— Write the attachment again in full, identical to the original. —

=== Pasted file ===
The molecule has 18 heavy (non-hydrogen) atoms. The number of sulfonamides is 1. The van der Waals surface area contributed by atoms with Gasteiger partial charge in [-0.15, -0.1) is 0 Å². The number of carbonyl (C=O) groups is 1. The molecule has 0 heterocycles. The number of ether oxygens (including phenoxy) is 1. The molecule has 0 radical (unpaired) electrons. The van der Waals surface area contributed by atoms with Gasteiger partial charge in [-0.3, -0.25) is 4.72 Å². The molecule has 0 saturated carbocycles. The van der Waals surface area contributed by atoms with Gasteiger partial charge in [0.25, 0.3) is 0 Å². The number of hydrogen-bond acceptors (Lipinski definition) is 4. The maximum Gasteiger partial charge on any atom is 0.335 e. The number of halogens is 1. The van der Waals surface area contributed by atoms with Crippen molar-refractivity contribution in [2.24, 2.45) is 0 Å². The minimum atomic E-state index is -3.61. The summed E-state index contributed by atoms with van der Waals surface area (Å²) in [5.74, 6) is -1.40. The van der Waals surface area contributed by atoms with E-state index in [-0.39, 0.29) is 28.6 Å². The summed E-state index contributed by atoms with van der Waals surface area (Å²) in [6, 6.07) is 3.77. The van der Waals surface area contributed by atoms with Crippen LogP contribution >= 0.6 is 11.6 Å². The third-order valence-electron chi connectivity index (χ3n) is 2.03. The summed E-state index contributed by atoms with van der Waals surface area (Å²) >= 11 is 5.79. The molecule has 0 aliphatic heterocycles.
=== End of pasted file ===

The molecule has 18 heavy (non-hydrogen) atoms. The number of sulfonamides is 1. The van der Waals surface area contributed by atoms with Gasteiger partial charge in [-0.15, -0.1) is 0 Å². The number of carbonyl (C=O) groups is 1. The molecule has 0 heterocycles. The number of ether oxygens (including phenoxy) is 1. The molecule has 0 radical (unpaired) electrons. The van der Waals surface area contributed by atoms with Gasteiger partial charge in [-0.3, -0.25) is 4.72 Å². The molecule has 0 saturated carbocycles. The van der Waals surface area contributed by atoms with Gasteiger partial charge in [0.25, 0.3) is 0 Å². The number of hydrogen-bond acceptors (Lipinski definition) is 4. The maximum Gasteiger partial charge on any atom is 0.335 e. The number of halogens is 1. The van der Waals surface area contributed by atoms with Crippen molar-refractivity contribution in [2.24, 2.45) is 0 Å². The minimum atomic E-state index is -3.61. The summed E-state index contributed by atoms with van der Waals surface area (Å²) in [5.74, 6) is -1.40. The van der Waals surface area contributed by atoms with E-state index in [-0.39, 0.29) is 28.6 Å². The summed E-state index contributed by atoms with van der Waals surface area (Å²) in [6, 6.07) is 3.77. The van der Waals surface area contributed by atoms with Crippen LogP contribution >= 0.6 is 11.6 Å². The third-order valence-electron chi connectivity index (χ3n) is 2.03. The summed E-state index contributed by atoms with van der Waals surface area (Å²) >= 11 is 5.79. The molecule has 0 aliphatic heterocycles.